Tisan’s mosaics receive protection at a museum
MERSİN - Anadolu Agency
AA photoAn area with mosaics in the southern province of Mersin’s Tisan Peninsula is set to turn into an open-air museum.
“It is by great chance that the mosaics have not been damaged so far in the open air. We want this beauty to survive for more years,” Silifke Tourism Association Chairman Ali Küçük said, noting that a museum to ensure their protection would soon be established.
The Tisan Peninsula in Silifke district is known for its verdant nature and turquoise sea, along for its wealth of historical artifacts.
The area with mosaics on the peninsula, which is believed to have been established as a Greek colony in the seventh century B.C., has figures that have not been destroyed for centuries.
He said the mosaic area had been home to the Romans and the Byzantines.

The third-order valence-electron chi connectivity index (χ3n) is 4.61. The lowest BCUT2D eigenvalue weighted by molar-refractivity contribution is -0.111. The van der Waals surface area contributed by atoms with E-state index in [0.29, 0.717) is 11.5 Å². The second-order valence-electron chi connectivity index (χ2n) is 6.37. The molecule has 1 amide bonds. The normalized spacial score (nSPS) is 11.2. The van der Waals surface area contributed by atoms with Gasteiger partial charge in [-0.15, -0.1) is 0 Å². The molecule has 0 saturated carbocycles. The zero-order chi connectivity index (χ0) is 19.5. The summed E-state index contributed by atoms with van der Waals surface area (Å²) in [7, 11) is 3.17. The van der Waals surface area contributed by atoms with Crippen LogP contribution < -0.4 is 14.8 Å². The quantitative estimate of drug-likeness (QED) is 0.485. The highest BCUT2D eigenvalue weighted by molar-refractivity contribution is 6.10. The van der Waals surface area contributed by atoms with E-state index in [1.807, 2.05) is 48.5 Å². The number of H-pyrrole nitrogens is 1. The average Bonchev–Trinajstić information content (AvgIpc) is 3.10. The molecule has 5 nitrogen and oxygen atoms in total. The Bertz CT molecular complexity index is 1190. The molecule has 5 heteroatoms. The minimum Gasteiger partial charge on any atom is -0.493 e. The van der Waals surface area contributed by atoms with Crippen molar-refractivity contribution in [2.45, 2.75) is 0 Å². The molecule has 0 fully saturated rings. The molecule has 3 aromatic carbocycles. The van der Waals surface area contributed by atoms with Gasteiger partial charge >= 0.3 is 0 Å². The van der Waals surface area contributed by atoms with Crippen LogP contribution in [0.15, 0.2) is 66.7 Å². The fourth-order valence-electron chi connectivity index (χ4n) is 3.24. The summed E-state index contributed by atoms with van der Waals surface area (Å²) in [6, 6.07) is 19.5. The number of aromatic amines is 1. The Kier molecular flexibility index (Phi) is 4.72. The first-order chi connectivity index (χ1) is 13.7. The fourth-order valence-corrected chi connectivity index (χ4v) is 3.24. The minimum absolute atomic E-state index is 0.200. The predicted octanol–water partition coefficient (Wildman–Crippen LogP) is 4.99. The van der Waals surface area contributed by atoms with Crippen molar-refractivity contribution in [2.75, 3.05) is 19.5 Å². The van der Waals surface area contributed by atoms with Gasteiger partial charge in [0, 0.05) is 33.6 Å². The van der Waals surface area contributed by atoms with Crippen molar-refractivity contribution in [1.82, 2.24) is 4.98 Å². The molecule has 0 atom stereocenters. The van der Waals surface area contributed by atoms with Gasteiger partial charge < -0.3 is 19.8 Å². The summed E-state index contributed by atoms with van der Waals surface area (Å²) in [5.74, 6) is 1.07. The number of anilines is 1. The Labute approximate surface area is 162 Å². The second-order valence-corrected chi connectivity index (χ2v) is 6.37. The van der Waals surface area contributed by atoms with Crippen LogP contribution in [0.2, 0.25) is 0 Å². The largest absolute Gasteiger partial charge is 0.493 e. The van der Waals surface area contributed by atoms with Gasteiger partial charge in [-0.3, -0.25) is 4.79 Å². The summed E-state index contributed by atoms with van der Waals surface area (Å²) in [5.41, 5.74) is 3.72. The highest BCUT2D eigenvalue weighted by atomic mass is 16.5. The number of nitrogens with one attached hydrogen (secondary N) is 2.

Although Tisan no longer boasts many of its historical artifacts, the areas with mosaics that feature figures like flowers, partridges and ducks had survived, Küçük said.
He said the mosaics were important in terms of archaeology because they bore the traces of many civilizations.
“Due to its location, Tisan had an important place in history. It is a completely closed natural harbor. It has two – eastern and western – coves. It is protected against all weather conditions and suitable for ship maintenance. This is why the Greeks established a colony here. It drew the attention of all civilizations,” Küçük said.